10 Questions With… Vincent Celano
A master of high-impact brand experiences, Toronto-born architect and designer Vincent Celano cut his teeth with the
Jeffrey Beers International
his eponymous firm
in New York in 2013. Celano and his team specialize in design, architecture, branding and graphics for high-profile hospitality projects—including Las Vegas concepts within the Venetian and Red Rock, and projects for brands such as
, and Rosa Mexicana. Here, he shares what’s kept him and his bright team moving ever forward, and why his anthropology course has come in handy.
Interior Design: The hospitality world is often tricky territory to tread. How do you keep yourself and your team at-the-ready for the new requests of your clients—and what might some of those requests be?
Vincent Celano: We try to stay ahead of the curve, sometimes looking beyond and outside the design industry. For example, we try and stay up to date on how old cities evolve and also look out for those that are up-and-coming. We look at the bigger picture, but then we zoom in so it’s specific to our concepts. Our designs are often a response to the ever-changing urban fabric. Knowing it and understanding its culture, economics, and energy is very important. As far as some of the requests, it’s always, “I want it to be something for everyone.” We’re creating an experience anyone can immerse themselves in. They can escape to something very different or be part of something considered the norm.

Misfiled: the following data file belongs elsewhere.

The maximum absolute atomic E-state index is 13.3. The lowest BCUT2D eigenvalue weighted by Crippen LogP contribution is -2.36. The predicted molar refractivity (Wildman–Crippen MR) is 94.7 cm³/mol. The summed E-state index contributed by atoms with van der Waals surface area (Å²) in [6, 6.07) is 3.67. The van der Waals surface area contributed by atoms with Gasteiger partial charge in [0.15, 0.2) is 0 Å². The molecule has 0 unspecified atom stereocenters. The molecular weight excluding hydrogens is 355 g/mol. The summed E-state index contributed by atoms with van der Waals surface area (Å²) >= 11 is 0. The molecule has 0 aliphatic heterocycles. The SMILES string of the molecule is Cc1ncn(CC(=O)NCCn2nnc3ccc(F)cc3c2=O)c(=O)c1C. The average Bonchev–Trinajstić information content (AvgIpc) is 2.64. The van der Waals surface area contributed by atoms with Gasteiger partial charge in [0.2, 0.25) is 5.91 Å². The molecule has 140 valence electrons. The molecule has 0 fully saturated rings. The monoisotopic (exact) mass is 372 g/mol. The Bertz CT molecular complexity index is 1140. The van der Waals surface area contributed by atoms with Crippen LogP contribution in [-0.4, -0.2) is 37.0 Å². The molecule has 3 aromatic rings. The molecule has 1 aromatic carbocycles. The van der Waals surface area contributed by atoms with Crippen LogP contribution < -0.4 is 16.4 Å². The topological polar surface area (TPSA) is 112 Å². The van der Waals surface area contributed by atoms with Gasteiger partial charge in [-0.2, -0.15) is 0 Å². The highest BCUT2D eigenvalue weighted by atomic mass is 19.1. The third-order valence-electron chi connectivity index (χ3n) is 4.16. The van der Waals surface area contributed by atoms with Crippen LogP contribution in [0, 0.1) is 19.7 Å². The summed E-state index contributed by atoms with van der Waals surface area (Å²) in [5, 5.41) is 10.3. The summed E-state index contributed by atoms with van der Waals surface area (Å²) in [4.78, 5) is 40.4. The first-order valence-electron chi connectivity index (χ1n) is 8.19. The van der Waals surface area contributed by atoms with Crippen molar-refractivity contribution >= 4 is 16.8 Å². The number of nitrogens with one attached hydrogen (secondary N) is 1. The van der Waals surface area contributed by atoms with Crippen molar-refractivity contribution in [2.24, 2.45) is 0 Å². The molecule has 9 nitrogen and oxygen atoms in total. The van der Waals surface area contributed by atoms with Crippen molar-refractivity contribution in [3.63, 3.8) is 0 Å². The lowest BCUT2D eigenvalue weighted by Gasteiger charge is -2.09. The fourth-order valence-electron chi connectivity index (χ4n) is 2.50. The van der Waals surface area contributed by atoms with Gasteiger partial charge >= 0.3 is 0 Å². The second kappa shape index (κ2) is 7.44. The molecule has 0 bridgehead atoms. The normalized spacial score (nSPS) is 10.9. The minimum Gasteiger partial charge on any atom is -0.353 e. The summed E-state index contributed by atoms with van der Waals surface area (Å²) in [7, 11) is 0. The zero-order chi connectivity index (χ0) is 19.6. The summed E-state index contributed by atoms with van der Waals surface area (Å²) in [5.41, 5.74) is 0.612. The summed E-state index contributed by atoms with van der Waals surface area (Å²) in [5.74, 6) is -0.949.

ID: You’ve done a number of very brand-true projects throughout Las Vegas. Why do you think you’ve carved out such a niche along the Sunset Strip, and what are some of the fun advantages of creating within a space such at the Venetian or Red Rock?